Is This Everyday Hygiene Habit Secretly Messing With Your Skin?

It's way more common than you think.

Is This Everyday Hygiene Habit Secretly Messing With Your Skin?
Is This Everyday Hygiene Habit Secretly Messing With Your Skin?

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When faced with a sudden bout of irritation, it’s easy to send blame to your skin care line-up and assess where you’ve gone wrong. And that’s a very good place to start—especially if you’re introducing a new exfoliator or heavy-duty active—but let’s not forget a few unsuspecting, everyday items can affect your skin in quite sinister ways. For example, towels can lead to over-exfoliation, as traditional terry cloth fabrics can scrape at the skin if you swipe with too much pressure. Pillowcases can harbor oil, sweat, and grime over time and lead to clogged pores (so experts say to change them at least once per week). And your trusty tube of toothpaste can lead to skin irritation, especially if you’re one to “drool” while you brush and smear the foam across your mouth. 

That last woe is way more common than you think—most of us use toothpaste at least twice a day, so that constant exposure can wreak havoc over time. Luckily, there are a few derm-approved fixes.

Is your toothpaste irritating your skin? 

“Toothpaste ingredients like alcohol, hydrogen peroxide, baking soda, and sodium laureth sulfate (SLS) can all be drying and irritating to the skin,” says board-certified dermatologist Hadley King, M.D. “These formulations are meant to clean the tough surfaces of our teeth, not to be left on the relatively delicate facial skin.” That’s why derms shudder at the idea of using toothpaste as a spot treatment—despite the long-standing rumor that toothpaste can “dry out” a pimple, it can actually lead to contact dermatitis and make matters worse (think: itchy, blotchy, flaky skin).  

So, says King, if you notice irritated, dry, or red areas soon after brushing your teeth, it might be a sign that your skin is not a fan of your toothpaste. Additionally: “Fluorinated toothpastes have been identified as a possible trigger for perioral dermatitis,” she says, which results in tiny bumps around the mouth area—these are easy to mistake for breakouts, but if you notice a flare shortly after introducing a new toothpaste, your fluoride-laced product might be to blame. 

Here’s how to get rid of that irritation, stat. 

1. Keep the toothpaste in your mouth. 

Trust, it’s harder than it sounds. The more you “drool” while brushing your teeth, the more the surrounding skin is exposed to those irritating ingredients. Sometimes revamping your brush habits is key.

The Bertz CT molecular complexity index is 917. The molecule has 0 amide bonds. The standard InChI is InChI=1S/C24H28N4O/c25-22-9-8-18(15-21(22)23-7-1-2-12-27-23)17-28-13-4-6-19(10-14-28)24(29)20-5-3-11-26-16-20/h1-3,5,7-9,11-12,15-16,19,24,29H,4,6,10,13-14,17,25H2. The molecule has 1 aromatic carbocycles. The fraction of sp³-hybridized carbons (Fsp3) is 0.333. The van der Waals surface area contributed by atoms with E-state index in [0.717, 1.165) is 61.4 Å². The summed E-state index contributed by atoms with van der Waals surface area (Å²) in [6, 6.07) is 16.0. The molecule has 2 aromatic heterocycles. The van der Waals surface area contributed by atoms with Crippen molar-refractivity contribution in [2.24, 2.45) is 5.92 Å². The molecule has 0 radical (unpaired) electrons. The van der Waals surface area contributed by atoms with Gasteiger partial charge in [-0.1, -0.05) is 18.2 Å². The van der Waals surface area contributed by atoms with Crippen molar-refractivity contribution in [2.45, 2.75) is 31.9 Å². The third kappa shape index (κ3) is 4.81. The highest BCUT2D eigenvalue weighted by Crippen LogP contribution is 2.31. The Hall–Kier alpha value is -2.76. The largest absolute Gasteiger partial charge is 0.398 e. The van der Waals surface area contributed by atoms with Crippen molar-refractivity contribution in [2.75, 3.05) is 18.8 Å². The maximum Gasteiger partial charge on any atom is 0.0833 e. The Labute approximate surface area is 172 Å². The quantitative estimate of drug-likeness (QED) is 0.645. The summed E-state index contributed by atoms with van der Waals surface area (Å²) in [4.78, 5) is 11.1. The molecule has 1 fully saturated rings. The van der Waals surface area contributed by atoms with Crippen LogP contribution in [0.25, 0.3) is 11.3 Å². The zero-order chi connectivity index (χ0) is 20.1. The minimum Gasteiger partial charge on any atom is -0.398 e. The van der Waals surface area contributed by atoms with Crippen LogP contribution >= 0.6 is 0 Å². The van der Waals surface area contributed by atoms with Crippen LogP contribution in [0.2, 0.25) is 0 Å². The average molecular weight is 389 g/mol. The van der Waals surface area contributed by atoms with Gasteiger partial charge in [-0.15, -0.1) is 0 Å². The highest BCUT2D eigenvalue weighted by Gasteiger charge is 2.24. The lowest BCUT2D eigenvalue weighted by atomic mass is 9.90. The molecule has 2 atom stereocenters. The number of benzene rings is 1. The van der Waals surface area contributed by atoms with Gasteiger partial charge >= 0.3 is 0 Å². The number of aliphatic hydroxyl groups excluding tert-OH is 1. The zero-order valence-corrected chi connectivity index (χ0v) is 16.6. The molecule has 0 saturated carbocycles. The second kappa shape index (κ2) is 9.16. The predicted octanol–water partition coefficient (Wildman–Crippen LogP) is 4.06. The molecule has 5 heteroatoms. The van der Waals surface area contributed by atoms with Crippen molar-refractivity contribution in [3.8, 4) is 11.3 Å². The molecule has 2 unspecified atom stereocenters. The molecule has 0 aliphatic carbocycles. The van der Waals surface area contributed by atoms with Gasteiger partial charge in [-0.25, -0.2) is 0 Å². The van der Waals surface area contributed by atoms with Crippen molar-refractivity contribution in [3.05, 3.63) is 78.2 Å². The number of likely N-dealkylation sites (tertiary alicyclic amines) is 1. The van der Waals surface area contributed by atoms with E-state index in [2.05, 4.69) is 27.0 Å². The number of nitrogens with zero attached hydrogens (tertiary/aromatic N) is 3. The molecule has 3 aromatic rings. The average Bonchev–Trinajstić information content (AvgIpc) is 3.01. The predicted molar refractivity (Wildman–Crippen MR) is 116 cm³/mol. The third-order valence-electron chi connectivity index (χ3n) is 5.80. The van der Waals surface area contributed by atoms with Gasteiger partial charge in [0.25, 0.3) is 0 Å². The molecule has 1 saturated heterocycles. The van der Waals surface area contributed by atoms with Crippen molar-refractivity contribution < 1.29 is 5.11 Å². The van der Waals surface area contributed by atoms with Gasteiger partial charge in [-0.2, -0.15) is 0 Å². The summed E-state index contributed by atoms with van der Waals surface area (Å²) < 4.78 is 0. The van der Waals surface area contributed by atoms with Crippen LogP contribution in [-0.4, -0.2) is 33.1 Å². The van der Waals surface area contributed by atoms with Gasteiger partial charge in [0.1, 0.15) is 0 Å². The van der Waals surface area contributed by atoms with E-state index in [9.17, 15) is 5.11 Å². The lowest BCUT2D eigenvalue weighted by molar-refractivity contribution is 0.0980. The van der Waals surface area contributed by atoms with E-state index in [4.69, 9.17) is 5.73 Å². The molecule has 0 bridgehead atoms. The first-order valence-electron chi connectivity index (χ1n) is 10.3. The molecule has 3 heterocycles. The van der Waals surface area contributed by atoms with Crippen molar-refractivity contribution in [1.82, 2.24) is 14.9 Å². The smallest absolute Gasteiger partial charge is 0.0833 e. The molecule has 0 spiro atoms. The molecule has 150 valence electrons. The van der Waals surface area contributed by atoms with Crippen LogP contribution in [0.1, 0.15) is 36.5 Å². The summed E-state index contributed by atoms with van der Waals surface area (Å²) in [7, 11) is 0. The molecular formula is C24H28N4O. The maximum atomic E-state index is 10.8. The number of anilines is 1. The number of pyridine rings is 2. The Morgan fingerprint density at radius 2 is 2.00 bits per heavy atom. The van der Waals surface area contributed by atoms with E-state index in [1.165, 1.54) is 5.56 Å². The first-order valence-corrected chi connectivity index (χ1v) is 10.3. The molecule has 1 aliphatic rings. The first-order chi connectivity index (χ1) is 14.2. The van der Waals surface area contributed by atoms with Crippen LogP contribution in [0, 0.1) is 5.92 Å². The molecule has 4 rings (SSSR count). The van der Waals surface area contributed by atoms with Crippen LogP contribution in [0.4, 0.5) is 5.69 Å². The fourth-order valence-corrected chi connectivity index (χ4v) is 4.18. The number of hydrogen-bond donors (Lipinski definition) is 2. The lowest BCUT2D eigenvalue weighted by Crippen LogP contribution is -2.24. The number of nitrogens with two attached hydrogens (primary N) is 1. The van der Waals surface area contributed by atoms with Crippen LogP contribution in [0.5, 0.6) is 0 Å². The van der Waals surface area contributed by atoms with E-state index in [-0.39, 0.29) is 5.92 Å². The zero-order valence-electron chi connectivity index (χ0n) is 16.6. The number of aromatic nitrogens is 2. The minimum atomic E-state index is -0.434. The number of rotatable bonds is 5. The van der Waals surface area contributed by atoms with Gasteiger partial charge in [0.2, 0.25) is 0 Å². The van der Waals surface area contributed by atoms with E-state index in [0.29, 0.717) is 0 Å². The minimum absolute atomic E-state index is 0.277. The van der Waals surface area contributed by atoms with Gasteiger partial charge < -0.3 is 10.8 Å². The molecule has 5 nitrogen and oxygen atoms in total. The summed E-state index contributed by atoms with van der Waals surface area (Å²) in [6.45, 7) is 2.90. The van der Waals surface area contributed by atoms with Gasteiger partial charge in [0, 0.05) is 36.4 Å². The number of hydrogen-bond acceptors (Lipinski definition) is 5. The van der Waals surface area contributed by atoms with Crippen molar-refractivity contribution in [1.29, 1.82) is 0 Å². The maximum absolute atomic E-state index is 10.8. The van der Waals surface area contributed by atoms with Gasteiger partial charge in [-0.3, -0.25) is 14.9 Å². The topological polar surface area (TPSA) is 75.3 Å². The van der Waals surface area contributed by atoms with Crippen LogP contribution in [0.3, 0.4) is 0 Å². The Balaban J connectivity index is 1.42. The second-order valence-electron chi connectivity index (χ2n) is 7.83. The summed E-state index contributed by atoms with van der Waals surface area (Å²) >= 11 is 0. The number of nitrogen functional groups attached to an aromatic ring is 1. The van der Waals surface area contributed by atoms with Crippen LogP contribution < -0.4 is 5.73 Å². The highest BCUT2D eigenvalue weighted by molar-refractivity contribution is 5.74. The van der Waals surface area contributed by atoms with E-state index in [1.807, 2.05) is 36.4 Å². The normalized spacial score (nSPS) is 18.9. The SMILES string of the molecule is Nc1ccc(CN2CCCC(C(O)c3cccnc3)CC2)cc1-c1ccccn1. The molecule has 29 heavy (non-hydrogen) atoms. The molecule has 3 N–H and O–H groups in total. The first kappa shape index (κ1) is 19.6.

2. Apply a barrier balm before brushing. 

To avoid exposing the skin to the toothpaste, King recommends applying a barrier ointment to the mouth area before you brush. That way, if you smear some of your toothpaste, you have some sort of buffer layer between the harsh ingredients and your skin. Pipette's Baby Balm is a personal favorite, as it mimics the texture of a traditional jelly salve, sans mineral oil.

3. Swap your toothpaste. 

The oral beauty space is up-and-coming—now, you can find a variety of gentler toothpaste options with sensitive skin types in mind. (Find our favorites here.) If you aren’t sure which ingredient is giving you grief, “baking soda and water can serve as a toothpaste to minimize ingredients while you are trying to identify the culprit,” says King. Unless, of course, it turns out your skin reacts to baking soda—but then you’ll have found your culprit. 

4. Soothe irritated areas.  

While you’re waiting for the irritation to ebb, stow the AHAs, BHAs, retinoids, and other intense actives and focus on nourishing, hydrating ingredients to calm the skin. Our favorite MVPs include aloe, colloidal oat, shea butter, and hyaluronic acid.

You should also be mindful of your lip products for the time being, since that toothpaste-induced irritation is likely clustered around your mouth. Lip balms with plumping or exfoliating agents (like peppermint essential oil or salicylic acid) might only irritate the skin further, so make sure your salve is gentle and ultra-moisturizing. 

On a similar note, you might want to brush your teeth before jumping into your nightly skin care routine—so if you get some toothpaste on your skin, you can soothe the area with your subsequent products (again, maybe skip the exfoliators or retinol if you’re dealing with in-the-moment irritation). Not to mention, if you brush your teeth after applying your skin care, you could wash off those formulas when you rinse, wasting those precious actives.

Skin irritation can happen for myriad reasons, so it’s important to investigate your routine and lifestyle habits to determine what’s triggering your flare. But according to derms, toothpaste is a very common culprit, as many of the ingredients that secure a dazzling smile are not ones you want lingering on your skin. That doesn’t mean you must toss your trusty tube altogether: Either shift your brushing habits or find ways to soothe the area after-the-fact.

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